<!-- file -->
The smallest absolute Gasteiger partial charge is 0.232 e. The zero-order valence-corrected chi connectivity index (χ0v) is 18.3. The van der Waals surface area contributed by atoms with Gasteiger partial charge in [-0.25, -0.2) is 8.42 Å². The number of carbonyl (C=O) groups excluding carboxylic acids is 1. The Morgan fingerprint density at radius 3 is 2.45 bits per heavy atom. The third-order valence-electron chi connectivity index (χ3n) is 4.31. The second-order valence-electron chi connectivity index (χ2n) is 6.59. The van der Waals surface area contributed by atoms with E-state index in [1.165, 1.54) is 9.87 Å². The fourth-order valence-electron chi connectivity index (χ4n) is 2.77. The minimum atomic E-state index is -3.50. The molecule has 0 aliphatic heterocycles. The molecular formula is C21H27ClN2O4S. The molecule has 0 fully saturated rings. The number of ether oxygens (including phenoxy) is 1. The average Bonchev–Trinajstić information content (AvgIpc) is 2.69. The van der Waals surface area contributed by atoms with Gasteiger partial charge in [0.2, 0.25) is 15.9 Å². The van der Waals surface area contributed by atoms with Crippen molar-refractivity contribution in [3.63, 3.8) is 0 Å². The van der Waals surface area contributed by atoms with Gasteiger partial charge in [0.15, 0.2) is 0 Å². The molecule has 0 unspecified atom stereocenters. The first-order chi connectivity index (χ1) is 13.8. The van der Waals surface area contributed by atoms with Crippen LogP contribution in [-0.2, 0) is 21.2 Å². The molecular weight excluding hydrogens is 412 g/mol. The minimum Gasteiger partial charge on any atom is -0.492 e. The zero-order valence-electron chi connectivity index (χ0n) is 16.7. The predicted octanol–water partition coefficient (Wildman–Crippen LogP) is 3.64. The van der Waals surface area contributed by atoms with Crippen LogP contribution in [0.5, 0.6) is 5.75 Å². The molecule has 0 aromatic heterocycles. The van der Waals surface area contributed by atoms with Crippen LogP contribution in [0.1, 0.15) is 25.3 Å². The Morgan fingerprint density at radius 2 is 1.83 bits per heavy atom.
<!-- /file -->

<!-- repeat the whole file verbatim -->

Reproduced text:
The smallest absolute Gasteiger partial charge is 0.232 e. The zero-order valence-corrected chi connectivity index (χ0v) is 18.3. The van der Waals surface area contributed by atoms with Gasteiger partial charge in [-0.25, -0.2) is 8.42 Å². The number of carbonyl (C=O) groups excluding carboxylic acids is 1. The Morgan fingerprint density at radius 3 is 2.45 bits per heavy atom. The third-order valence-electron chi connectivity index (χ3n) is 4.31. The second-order valence-electron chi connectivity index (χ2n) is 6.59. The van der Waals surface area contributed by atoms with E-state index in [1.165, 1.54) is 9.87 Å². The fourth-order valence-electron chi connectivity index (χ4n) is 2.77. The minimum atomic E-state index is -3.50. The molecule has 0 aliphatic heterocycles. The molecular formula is C21H27ClN2O4S. The molecule has 0 fully saturated rings. The number of ether oxygens (including phenoxy) is 1. The average Bonchev–Trinajstić information content (AvgIpc) is 2.69. The van der Waals surface area contributed by atoms with Gasteiger partial charge in [0.2, 0.25) is 15.9 Å². The van der Waals surface area contributed by atoms with Crippen molar-refractivity contribution in [3.63, 3.8) is 0 Å². The van der Waals surface area contributed by atoms with Gasteiger partial charge in [0.15, 0.2) is 0 Å². The molecule has 0 unspecified atom stereocenters. The first-order chi connectivity index (χ1) is 13.8. The van der Waals surface area contributed by atoms with Crippen LogP contribution in [-0.2, 0) is 21.2 Å². The molecular weight excluding hydrogens is 412 g/mol. The minimum Gasteiger partial charge on any atom is -0.492 e. The zero-order valence-electron chi connectivity index (χ0n) is 16.7. The predicted octanol–water partition coefficient (Wildman–Crippen LogP) is 3.64. The van der Waals surface area contributed by atoms with Crippen LogP contribution in [0.5, 0.6) is 5.75 Å². The molecule has 0 aromatic heterocycles. The van der Waals surface area contributed by atoms with Crippen LogP contribution in [0.1, 0.15) is 25.3 Å². The Morgan fingerprint density at radius 2 is 1.83 bits per heavy atom.